In this month’s commercial law article, Michelle Rule looks at how businesses can retain the rights to computer software developed on their behalf.
I read somewhere an analysis of what lock-down would have been like in 2005 before the launch of smart phones. The key point was that it has only been 15 years since no-one had a powerful technology device on their person most of the time and lock-down would have been a whole lot worse.
Now that most of us do have smart phones, we expect every business to have some form of virtual presence that we can access from nearly everywhere. This means that every business needs to engage with software as a way of communicating with their stakeholders through websites and apps.
Software is, at its heart, a (long) series of written characters that give instructions. In order to protect software from copying, the owner needs to rely on copyright protections.
The copyright arises because a computer program is defined as an original literary work and is protected from copying for a period of time. The work is original if it is the “author’s” own creation. In this case the author is a software developer or “coder.” Copyright protection goes further than the source code, and can be used to protect the graphical design elements, database deployments, text, images and sounds used to create the overall functionality of the product.
What does a business need to do, to protect its copyright?
On one level, the answer is nothing. Copyright springs up automatically upon the creation of the work. Businesses can choose to use the © symbol to reinforce that work is copyrighted but there is no need to register copyright with an authority to be entitled to protections.
However, if it were that simple, I would not be writing an article about it! The difficult issue is ensuring that the copyright belongs to the correct legal entity. This is particularly important when working with contractors, be it larger “agency” style contractors, or individual temporary workers.
Corporate entities, such as companies, partnerships and sole traders are unable to be authors in the sense they cannot pick up a pen or type – instead they rely on their humans (this is beginning to sound like a “Far Side” cartoon) to author for them. If the humans are employees of the corporate entity, the copyright automatically passes to the employer, subject to so-called “moral rights” to be identified as the author. However, if the people are working under a contract for services, by default the contractor owns the copyright in their outputs.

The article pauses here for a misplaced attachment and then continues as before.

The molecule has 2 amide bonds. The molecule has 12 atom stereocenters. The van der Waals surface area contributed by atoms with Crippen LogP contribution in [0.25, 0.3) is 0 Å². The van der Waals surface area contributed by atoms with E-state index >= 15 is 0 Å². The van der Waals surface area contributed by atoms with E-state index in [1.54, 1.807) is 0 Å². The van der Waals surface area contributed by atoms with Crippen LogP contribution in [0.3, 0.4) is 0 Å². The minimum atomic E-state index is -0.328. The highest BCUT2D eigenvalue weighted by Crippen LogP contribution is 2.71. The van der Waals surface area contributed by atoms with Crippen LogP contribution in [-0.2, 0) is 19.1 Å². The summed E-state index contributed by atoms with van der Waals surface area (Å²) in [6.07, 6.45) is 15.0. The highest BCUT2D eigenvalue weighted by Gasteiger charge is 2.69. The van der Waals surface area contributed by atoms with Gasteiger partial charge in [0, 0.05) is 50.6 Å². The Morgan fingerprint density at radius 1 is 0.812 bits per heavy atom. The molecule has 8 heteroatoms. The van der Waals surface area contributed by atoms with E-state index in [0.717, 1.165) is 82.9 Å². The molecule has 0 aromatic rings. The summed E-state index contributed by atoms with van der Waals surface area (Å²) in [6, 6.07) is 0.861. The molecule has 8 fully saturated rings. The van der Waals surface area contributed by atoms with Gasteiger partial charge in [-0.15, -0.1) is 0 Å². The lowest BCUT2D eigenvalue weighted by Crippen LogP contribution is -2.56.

The contractor pitfall
And therein lays the problem. Lots of businesses will work with contractors for the provision of software development. In lots of cases, software development won’t be a core activity for the business – it will be incidental, related to marketing or making the business more efficient and it will make sense to outsource this. In other more technical or engineering businesses, the software developed may be a fundamental part of their product offering and form part of the business’s key assets and contractors are used to flex the workforce when priorities or business conditions necessitate. Either way, the business will have specified what they want and they will have paid for the deliverables, but they will not own the copyright (sometimes broadly referred to as the intellectual property or IP) unless express steps are taken to transfer ownership.
If the agreement appointing the contractor is silent on copyright, a licence will be implied into the agreement in order to make the agreement work. But the licence will only be as wide as necessary to enable the agreement. A licence is not the same as ownership and may be limited to a narrow use and not necessarily allow sub-licencing to customers or other third parties. This causes inflexibility and can be highly damaging for technology and engineering companies.
In addition, should the business wish to change service providers in the future, they may find that they cannot access the software code or systems without paying further charges to the original contractor. Another potential problem arises if the owners of the business wish to sell or raise finance. The new owner or funder will value the business less if the IP ownership is not clear-cut or subject to ongoing fees to third parties.
Copyright can be simply assigned in contracts of appointment. An assignment must be in writing, verbal agreement is insufficient.
Particularly when working with agencies, there may be complications to assignment arrangements, where the agency regularly reuses a library of software that has been developed for repetitive functions (for example a shopping basket utility) or where the contractor is themselves using or integrating a licenced product into the software.
When entering into a software related agreement it is important to check whether any components are subject to a third party licence and if so, on what terms. Make sure to understand what elements of the deliverables can and will be assigned to you as part of the arrangements.
When working with freelance contractors, it is good practice to include a standard assignment clause in the contract of appointment. This also applies to directors and owners of businesses who might (for tax and structuring reasons) not technically be employees.